New Orleans is justly renowned for its talented mixologists. And its innumerable bars range from the sophisticated to the downright raucous. Here are a few of my favorite cocktails and watering holes.
Indeed, the 22-story Windsor Court Hotel positively gleams after a $22 million renovation, which brightened public spaces as well as guest quarters. The color scheme of cream and powder blue feels fresh and inviting, but the atmosphere of traditional luxury remains intact.
Fascinating though other New Orleans neighborhoods may be, travelers tend to spend a majority of their time in the French Quarter, the historic heart of the city. The easy- to-navigate grid of streets lined with townhouses never fails to charm, particularly away from the tourist kitsch of the French Market and the excesses of Bourbon Street.
Walking through the vibrant New Orleans of today, it is easy to forget that just a few years ago, many people wondered whether the city was even salvageable. After Hurricane Katrina, there were serious calls to transform New Orleans into a Colonial Williamsburg-style theme park.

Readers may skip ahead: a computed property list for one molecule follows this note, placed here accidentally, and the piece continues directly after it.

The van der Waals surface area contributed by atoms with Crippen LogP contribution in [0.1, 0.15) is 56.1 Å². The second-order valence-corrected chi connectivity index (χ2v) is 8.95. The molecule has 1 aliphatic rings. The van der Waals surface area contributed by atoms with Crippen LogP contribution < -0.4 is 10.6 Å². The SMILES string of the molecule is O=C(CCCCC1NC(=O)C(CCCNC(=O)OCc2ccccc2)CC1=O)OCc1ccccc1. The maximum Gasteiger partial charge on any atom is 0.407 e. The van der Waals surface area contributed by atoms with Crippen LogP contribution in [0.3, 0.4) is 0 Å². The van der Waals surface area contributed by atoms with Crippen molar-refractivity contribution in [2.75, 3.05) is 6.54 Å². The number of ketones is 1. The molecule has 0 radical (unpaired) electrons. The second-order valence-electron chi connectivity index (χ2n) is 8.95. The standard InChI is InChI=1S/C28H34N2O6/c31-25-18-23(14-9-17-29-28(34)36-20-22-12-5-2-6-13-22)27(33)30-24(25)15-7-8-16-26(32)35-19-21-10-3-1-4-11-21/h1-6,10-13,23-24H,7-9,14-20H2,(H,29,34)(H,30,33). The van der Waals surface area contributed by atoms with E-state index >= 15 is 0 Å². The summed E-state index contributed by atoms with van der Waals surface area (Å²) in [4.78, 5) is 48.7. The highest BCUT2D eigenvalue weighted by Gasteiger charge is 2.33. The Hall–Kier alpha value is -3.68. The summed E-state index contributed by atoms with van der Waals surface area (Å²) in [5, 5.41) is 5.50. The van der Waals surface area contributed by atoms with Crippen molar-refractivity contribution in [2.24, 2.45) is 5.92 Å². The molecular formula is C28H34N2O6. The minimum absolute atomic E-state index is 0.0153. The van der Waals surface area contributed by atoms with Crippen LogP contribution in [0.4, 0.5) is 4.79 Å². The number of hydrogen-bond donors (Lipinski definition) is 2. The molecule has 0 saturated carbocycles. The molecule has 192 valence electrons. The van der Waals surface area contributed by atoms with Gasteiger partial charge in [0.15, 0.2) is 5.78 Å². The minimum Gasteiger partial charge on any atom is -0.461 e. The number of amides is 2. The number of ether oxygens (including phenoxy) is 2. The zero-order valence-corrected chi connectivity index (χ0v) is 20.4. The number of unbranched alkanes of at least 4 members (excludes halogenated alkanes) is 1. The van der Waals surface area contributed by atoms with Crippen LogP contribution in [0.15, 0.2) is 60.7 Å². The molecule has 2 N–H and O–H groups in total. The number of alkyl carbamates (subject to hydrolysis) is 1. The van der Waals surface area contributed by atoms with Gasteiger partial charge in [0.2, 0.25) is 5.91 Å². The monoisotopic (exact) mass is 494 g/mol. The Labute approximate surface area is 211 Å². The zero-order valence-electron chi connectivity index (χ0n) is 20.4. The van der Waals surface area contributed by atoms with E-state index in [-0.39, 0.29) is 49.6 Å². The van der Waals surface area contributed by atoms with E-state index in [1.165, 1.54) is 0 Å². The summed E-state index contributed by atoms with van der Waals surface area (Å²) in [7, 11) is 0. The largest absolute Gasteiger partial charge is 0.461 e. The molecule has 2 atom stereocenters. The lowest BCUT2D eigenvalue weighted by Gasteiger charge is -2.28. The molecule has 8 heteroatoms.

It would be easy to spend every night in New Orleans at The Ritz-Carlton’s elegant Davenport Lounge, but it would be a shame to miss out on the myriad other fine jazz clubs in the city.
As ever, we dined exceedingly well on our trip to New Orleans. Each day, we promised ourselves that we would exercise restraint, but this is one place where self-denial is almost impossible.
While Mardi Gras tends to grab the headlines, New Orleans is home to another unique and wonderful festival that I’ve been fortunate to experience several times. In 1970, the New Orleans Jazz & Heritage Festival drew a crowd of about 350 people. Two years later, Jazz Fest (as it became affectionately known) had to be held in the infield of the Fair Grounds Race Course. This year,...
Over the years, Commander's Palace in New Orleans has proven to be among those rare establishments where the combination of food, service and ambience never falters and more than justifies repeat visits. It is a very special place.
The American South is such a distinctive region of the country — with its own cultural heritage of dialects, accents, customs, cooking, manners, mores and music — that, for many, a visit can seem as rich as a journey to another land.